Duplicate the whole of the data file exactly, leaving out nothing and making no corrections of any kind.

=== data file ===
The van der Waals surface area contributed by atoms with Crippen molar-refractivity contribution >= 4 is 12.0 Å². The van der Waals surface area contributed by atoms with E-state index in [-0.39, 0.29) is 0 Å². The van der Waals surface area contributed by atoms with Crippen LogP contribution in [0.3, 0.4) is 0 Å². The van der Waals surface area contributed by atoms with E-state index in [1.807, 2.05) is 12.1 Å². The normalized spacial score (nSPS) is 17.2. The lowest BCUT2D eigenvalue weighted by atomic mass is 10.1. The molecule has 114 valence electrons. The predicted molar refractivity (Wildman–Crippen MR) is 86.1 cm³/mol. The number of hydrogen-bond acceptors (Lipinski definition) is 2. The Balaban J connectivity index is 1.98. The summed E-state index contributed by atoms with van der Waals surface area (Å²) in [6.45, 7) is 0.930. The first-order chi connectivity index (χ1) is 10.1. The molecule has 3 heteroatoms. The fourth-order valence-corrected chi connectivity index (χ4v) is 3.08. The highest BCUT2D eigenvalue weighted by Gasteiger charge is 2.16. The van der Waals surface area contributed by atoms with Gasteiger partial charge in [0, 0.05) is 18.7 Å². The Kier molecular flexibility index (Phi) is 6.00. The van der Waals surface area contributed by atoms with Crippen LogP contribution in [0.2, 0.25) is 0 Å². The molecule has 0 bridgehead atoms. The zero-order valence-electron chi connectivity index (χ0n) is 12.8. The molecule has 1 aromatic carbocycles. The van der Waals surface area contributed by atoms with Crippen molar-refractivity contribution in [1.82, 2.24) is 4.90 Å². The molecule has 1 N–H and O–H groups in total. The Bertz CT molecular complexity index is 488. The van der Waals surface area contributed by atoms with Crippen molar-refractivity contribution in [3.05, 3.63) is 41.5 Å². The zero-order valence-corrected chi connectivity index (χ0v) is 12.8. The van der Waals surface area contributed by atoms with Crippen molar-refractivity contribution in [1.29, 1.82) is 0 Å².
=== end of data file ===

The van der Waals surface area contributed by atoms with Crippen molar-refractivity contribution >= 4 is 12.0 Å². The van der Waals surface area contributed by atoms with E-state index in [-0.39, 0.29) is 0 Å². The van der Waals surface area contributed by atoms with Crippen LogP contribution in [0.3, 0.4) is 0 Å². The van der Waals surface area contributed by atoms with E-state index in [1.807, 2.05) is 12.1 Å². The normalized spacial score (nSPS) is 17.2. The lowest BCUT2D eigenvalue weighted by atomic mass is 10.1. The molecule has 114 valence electrons. The predicted molar refractivity (Wildman–Crippen MR) is 86.1 cm³/mol. The number of hydrogen-bond acceptors (Lipinski definition) is 2. The Balaban J connectivity index is 1.98. The summed E-state index contributed by atoms with van der Waals surface area (Å²) in [6.45, 7) is 0.930. The first-order chi connectivity index (χ1) is 10.1. The molecule has 3 heteroatoms. The fourth-order valence-corrected chi connectivity index (χ4v) is 3.08. The highest BCUT2D eigenvalue weighted by Gasteiger charge is 2.16. The van der Waals surface area contributed by atoms with Gasteiger partial charge in [0, 0.05) is 18.7 Å². The Kier molecular flexibility index (Phi) is 6.00. The van der Waals surface area contributed by atoms with Crippen LogP contribution in [0.2, 0.25) is 0 Å². The molecule has 0 bridgehead atoms. The zero-order valence-electron chi connectivity index (χ0n) is 12.8. The molecule has 1 aromatic carbocycles. The van der Waals surface area contributed by atoms with Crippen molar-refractivity contribution in [1.82, 2.24) is 4.90 Å². The molecule has 1 N–H and O–H groups in total. The Bertz CT molecular complexity index is 488. The van der Waals surface area contributed by atoms with Crippen molar-refractivity contribution in [3.05, 3.63) is 41.5 Å². The zero-order valence-corrected chi connectivity index (χ0v) is 12.8. The van der Waals surface area contributed by atoms with Crippen molar-refractivity contribution in [1.29, 1.82) is 0 Å².